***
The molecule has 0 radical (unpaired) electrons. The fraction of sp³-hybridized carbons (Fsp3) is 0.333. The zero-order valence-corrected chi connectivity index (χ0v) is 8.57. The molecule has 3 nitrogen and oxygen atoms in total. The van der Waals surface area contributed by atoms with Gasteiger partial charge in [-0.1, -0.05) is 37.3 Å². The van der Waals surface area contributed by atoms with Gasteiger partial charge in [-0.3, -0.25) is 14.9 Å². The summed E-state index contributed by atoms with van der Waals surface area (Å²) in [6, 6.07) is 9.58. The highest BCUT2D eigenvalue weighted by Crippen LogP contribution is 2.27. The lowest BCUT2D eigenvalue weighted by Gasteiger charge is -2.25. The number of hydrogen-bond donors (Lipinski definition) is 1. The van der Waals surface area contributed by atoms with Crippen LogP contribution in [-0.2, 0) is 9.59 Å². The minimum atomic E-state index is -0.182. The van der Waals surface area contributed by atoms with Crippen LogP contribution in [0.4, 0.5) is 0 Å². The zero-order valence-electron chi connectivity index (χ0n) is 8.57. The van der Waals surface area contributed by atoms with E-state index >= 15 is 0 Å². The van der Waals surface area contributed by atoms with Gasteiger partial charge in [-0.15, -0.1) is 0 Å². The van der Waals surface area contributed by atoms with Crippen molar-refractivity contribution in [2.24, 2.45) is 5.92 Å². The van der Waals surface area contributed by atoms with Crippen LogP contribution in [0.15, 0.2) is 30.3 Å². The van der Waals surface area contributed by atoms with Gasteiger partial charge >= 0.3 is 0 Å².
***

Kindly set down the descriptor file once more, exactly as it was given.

The molecule has 0 radical (unpaired) electrons. The fraction of sp³-hybridized carbons (Fsp3) is 0.333. The zero-order valence-corrected chi connectivity index (χ0v) is 8.57. The molecule has 3 nitrogen and oxygen atoms in total. The van der Waals surface area contributed by atoms with Gasteiger partial charge in [-0.1, -0.05) is 37.3 Å². The van der Waals surface area contributed by atoms with Gasteiger partial charge in [-0.3, -0.25) is 14.9 Å². The summed E-state index contributed by atoms with van der Waals surface area (Å²) in [6, 6.07) is 9.58. The highest BCUT2D eigenvalue weighted by Crippen LogP contribution is 2.27. The lowest BCUT2D eigenvalue weighted by Gasteiger charge is -2.25. The number of hydrogen-bond donors (Lipinski definition) is 1. The van der Waals surface area contributed by atoms with Crippen LogP contribution in [-0.2, 0) is 9.59 Å². The minimum atomic E-state index is -0.182. The van der Waals surface area contributed by atoms with Crippen LogP contribution in [0.4, 0.5) is 0 Å². The zero-order valence-electron chi connectivity index (χ0n) is 8.57. The van der Waals surface area contributed by atoms with E-state index >= 15 is 0 Å². The van der Waals surface area contributed by atoms with Gasteiger partial charge in [-0.15, -0.1) is 0 Å². The van der Waals surface area contributed by atoms with Crippen molar-refractivity contribution in [2.24, 2.45) is 5.92 Å². The van der Waals surface area contributed by atoms with Crippen LogP contribution in [0.15, 0.2) is 30.3 Å². The van der Waals surface area contributed by atoms with Gasteiger partial charge >= 0.3 is 0 Å².